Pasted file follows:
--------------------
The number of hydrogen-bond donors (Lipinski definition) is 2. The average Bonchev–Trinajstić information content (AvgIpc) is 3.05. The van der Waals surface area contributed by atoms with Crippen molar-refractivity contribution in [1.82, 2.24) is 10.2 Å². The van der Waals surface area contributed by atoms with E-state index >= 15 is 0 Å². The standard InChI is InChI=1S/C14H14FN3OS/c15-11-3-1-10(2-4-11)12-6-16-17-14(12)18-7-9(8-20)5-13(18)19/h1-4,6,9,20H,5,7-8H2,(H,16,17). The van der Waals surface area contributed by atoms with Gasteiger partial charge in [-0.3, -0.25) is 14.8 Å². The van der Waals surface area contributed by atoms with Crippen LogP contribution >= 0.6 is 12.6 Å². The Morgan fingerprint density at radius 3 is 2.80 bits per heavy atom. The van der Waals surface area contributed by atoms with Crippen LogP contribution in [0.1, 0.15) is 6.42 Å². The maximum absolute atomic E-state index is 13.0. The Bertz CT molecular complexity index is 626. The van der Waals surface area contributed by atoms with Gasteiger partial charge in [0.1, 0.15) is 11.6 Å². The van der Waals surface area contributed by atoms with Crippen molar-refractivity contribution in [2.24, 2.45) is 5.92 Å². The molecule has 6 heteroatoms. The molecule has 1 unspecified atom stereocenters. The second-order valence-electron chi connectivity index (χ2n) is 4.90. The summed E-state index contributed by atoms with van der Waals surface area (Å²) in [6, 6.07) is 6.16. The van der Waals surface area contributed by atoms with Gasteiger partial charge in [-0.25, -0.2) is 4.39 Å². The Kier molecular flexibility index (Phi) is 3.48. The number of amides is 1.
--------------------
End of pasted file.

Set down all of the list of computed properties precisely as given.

The number of hydrogen-bond donors (Lipinski definition) is 2. The average Bonchev–Trinajstić information content (AvgIpc) is 3.05. The van der Waals surface area contributed by atoms with Crippen molar-refractivity contribution in [1.82, 2.24) is 10.2 Å². The van der Waals surface area contributed by atoms with E-state index >= 15 is 0 Å². The standard InChI is InChI=1S/C14H14FN3OS/c15-11-3-1-10(2-4-11)12-6-16-17-14(12)18-7-9(8-20)5-13(18)19/h1-4,6,9,20H,5,7-8H2,(H,16,17). The van der Waals surface area contributed by atoms with Gasteiger partial charge in [-0.3, -0.25) is 14.8 Å². The van der Waals surface area contributed by atoms with Crippen LogP contribution >= 0.6 is 12.6 Å². The Morgan fingerprint density at radius 3 is 2.80 bits per heavy atom. The van der Waals surface area contributed by atoms with Crippen LogP contribution in [0.1, 0.15) is 6.42 Å². The maximum absolute atomic E-state index is 13.0. The Bertz CT molecular complexity index is 626. The van der Waals surface area contributed by atoms with Gasteiger partial charge in [0.1, 0.15) is 11.6 Å². The van der Waals surface area contributed by atoms with Crippen molar-refractivity contribution in [2.24, 2.45) is 5.92 Å². The molecule has 6 heteroatoms. The molecule has 1 unspecified atom stereocenters. The second-order valence-electron chi connectivity index (χ2n) is 4.90. The summed E-state index contributed by atoms with van der Waals surface area (Å²) in [6, 6.07) is 6.16. The van der Waals surface area contributed by atoms with Gasteiger partial charge in [-0.25, -0.2) is 4.39 Å². The Kier molecular flexibility index (Phi) is 3.48. The number of amides is 1.